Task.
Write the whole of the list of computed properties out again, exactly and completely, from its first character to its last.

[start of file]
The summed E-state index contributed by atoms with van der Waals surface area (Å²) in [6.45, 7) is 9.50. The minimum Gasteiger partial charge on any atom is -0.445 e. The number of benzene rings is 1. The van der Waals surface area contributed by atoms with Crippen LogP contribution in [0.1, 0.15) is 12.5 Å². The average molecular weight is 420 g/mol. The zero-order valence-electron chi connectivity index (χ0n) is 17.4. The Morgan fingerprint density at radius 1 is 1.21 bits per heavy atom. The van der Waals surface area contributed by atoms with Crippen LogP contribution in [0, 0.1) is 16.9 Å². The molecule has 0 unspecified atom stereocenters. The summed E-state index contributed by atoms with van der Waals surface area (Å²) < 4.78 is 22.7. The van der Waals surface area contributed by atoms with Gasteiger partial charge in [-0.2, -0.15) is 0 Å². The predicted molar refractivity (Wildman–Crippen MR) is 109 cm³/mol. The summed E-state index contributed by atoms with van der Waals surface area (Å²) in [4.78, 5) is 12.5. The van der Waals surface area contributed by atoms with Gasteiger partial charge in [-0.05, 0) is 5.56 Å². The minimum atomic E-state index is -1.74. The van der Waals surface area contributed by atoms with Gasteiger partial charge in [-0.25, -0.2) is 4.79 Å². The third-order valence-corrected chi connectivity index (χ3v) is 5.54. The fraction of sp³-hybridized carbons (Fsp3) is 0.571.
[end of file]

The summed E-state index contributed by atoms with van der Waals surface area (Å²) in [6.45, 7) is 9.50. The minimum Gasteiger partial charge on any atom is -0.445 e. The number of benzene rings is 1. The van der Waals surface area contributed by atoms with Crippen LogP contribution in [0.1, 0.15) is 12.5 Å². The average molecular weight is 420 g/mol. The zero-order valence-electron chi connectivity index (χ0n) is 17.4. The Morgan fingerprint density at radius 1 is 1.21 bits per heavy atom. The van der Waals surface area contributed by atoms with Crippen LogP contribution in [0, 0.1) is 16.9 Å². The molecule has 0 unspecified atom stereocenters. The summed E-state index contributed by atoms with van der Waals surface area (Å²) < 4.78 is 22.7. The van der Waals surface area contributed by atoms with Gasteiger partial charge in [-0.2, -0.15) is 0 Å². The predicted molar refractivity (Wildman–Crippen MR) is 109 cm³/mol. The summed E-state index contributed by atoms with van der Waals surface area (Å²) in [4.78, 5) is 12.5. The van der Waals surface area contributed by atoms with Gasteiger partial charge in [-0.05, 0) is 5.56 Å². The minimum atomic E-state index is -1.74. The van der Waals surface area contributed by atoms with Gasteiger partial charge in [-0.25, -0.2) is 4.79 Å². The third-order valence-corrected chi connectivity index (χ3v) is 5.54. The fraction of sp³-hybridized carbons (Fsp3) is 0.571.